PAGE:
Thursday, February 3, 2011

Globalization Part 3: How I was a part of it

When I was in high school in Malaysia all I knew about factories was that they carried local names. I had never heard about "multinational" companies or "offshore manufacturing plants". A few foreign owned industries were operating in Malysia then (such as Lever Brothers) but they were there to supply to the local market. Manufacturing plants like Intel, Motorola, and Fairchild were quite different entities altogether. Unlike Lever Brothers, all the goods produced by these "offshore" plants were re-exported. Offshore manufacturing plants had not taken off in a big way yet when I was in high school.

Finishing high school, I went on to study in America. I had expected to work in a local engineering firm in Malaysia when I graduated in 1982. That was not to be. The Malaysian papers were full of job advertisements for semiconductor companies. I got a job with Harris Semiconductor although I had never planned for a career in this field. That was how I became a part of the globalization trend.

I enjoyed working for the multinational companies (I later worked for Motorola, and briefly for Intel). It was like I was working in the parent company in the U.S. itself. Working condition was great and I got to visit the parent company about once or twice a year, flying business class, and staying at 5-star hotels. Never mind that I was paid a fraction of what my counterparts were paid in the U.S.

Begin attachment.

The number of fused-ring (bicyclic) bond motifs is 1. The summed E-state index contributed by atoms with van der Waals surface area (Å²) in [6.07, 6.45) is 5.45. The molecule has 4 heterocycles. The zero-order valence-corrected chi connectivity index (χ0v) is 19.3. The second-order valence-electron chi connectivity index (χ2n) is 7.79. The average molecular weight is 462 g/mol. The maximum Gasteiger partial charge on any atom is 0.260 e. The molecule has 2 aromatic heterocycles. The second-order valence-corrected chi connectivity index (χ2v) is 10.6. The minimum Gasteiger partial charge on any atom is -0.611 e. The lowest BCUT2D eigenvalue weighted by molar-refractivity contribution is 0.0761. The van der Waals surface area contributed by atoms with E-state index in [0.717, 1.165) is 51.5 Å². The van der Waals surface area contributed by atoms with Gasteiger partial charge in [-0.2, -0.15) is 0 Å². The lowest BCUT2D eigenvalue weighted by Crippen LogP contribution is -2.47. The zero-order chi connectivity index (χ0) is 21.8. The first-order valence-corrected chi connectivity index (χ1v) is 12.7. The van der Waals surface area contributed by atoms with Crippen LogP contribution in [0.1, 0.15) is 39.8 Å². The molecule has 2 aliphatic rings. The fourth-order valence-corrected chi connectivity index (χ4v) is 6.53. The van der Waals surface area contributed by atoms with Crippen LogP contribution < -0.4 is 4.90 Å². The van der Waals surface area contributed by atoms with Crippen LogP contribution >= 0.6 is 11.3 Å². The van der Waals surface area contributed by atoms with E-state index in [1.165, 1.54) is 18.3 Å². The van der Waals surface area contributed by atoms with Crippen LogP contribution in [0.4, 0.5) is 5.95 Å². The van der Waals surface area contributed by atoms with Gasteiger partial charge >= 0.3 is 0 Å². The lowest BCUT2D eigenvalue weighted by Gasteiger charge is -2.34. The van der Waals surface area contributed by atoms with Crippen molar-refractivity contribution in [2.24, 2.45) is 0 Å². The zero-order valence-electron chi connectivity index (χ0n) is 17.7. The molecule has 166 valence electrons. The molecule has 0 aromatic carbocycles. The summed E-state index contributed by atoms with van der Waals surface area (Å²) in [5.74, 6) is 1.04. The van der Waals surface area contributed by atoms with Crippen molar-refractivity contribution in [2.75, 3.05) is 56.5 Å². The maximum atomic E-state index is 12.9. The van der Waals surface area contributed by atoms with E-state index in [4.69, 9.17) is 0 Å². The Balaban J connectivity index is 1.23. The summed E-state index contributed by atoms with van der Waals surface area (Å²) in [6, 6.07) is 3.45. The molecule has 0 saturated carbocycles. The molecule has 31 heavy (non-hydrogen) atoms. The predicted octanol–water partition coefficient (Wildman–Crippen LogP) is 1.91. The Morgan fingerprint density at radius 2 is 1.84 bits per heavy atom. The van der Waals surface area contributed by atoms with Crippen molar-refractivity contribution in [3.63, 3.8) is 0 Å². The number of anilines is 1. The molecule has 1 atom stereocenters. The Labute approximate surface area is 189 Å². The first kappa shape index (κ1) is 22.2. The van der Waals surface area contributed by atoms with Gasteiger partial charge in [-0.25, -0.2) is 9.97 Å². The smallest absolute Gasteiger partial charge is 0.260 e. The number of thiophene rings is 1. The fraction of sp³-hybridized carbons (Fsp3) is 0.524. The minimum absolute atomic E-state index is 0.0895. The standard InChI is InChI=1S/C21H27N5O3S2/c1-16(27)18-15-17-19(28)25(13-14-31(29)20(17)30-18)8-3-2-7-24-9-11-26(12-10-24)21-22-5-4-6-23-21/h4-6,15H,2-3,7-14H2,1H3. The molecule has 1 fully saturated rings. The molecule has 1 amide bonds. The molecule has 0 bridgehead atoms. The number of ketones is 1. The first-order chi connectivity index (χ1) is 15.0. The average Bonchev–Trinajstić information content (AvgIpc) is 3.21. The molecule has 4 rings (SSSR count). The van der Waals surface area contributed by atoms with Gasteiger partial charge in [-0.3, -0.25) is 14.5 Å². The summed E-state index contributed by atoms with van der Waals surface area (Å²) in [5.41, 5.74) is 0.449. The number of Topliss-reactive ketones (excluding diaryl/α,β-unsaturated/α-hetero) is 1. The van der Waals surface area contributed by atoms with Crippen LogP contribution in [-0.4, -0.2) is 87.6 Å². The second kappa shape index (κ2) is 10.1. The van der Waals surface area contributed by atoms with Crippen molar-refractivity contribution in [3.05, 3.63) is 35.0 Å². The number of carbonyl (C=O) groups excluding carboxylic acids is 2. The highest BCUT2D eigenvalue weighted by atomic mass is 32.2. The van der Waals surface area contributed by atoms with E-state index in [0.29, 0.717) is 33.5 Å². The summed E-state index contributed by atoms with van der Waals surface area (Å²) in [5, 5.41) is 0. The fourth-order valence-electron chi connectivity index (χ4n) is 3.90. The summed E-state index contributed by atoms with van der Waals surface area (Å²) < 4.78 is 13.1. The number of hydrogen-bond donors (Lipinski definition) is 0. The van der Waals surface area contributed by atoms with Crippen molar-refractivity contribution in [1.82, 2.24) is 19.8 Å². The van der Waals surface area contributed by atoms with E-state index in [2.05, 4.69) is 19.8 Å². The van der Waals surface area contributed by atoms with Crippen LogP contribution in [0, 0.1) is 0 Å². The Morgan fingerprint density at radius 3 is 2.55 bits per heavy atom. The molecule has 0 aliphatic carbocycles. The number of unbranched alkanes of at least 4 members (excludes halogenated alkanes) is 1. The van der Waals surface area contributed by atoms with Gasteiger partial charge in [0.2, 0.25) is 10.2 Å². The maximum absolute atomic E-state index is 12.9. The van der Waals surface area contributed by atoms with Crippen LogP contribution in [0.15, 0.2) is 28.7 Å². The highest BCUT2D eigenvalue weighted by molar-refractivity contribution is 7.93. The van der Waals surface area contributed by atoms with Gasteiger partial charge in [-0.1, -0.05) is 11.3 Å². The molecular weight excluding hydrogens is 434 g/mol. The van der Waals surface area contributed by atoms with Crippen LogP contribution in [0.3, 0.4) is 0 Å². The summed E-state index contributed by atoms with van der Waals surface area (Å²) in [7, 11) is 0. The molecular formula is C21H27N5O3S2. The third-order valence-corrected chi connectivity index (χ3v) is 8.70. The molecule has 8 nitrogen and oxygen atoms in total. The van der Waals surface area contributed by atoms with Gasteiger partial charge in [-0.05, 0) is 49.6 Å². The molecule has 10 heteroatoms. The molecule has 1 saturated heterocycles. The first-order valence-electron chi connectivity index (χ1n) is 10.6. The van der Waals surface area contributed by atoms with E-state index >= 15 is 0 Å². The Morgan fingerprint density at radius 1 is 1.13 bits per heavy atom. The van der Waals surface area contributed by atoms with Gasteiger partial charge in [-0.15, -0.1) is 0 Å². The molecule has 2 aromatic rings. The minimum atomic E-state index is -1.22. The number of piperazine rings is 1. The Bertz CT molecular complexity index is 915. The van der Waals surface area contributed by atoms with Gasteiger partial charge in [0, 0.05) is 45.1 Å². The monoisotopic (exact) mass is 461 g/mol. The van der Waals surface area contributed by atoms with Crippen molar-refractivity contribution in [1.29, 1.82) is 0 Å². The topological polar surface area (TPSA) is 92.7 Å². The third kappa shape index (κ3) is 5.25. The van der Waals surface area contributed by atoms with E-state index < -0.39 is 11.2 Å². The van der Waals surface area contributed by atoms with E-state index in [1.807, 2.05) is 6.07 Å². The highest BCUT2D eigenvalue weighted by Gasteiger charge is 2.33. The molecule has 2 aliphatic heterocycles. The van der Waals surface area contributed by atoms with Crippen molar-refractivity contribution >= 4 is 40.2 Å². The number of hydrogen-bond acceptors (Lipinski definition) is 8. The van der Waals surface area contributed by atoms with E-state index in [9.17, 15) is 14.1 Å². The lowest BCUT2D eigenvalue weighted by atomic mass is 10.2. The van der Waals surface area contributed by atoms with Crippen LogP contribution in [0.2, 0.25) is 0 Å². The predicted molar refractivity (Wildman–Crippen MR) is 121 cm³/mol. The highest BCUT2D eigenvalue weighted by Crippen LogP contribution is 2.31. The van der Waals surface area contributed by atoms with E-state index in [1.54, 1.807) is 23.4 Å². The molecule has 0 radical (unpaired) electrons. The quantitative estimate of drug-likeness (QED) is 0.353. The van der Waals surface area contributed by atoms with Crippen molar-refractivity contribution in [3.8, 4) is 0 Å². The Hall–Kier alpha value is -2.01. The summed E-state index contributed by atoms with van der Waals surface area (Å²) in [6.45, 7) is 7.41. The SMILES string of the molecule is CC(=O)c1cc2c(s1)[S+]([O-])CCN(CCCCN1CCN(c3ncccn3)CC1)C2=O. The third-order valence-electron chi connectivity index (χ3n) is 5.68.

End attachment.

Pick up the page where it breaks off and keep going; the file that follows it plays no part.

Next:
As the years passed, I saw my U.S. counterparts getting retrenched while their jobs were transferred to the Malaysian factories. We kept our jobs because the company gradually axed theirs. They were directed to train us and to share all their expertise with us. They must have really felt horrible but they never showed any ill feelings.

That is what globalization does. Capitalists get to move their capital to wherever they can maximize their profits, disregarding what happens to the workers in their home countries. Due to greater job opportunities my livelihood improved. So did many others' in Malaysia. My American counterparts' livelihood took a plunge.

No comments: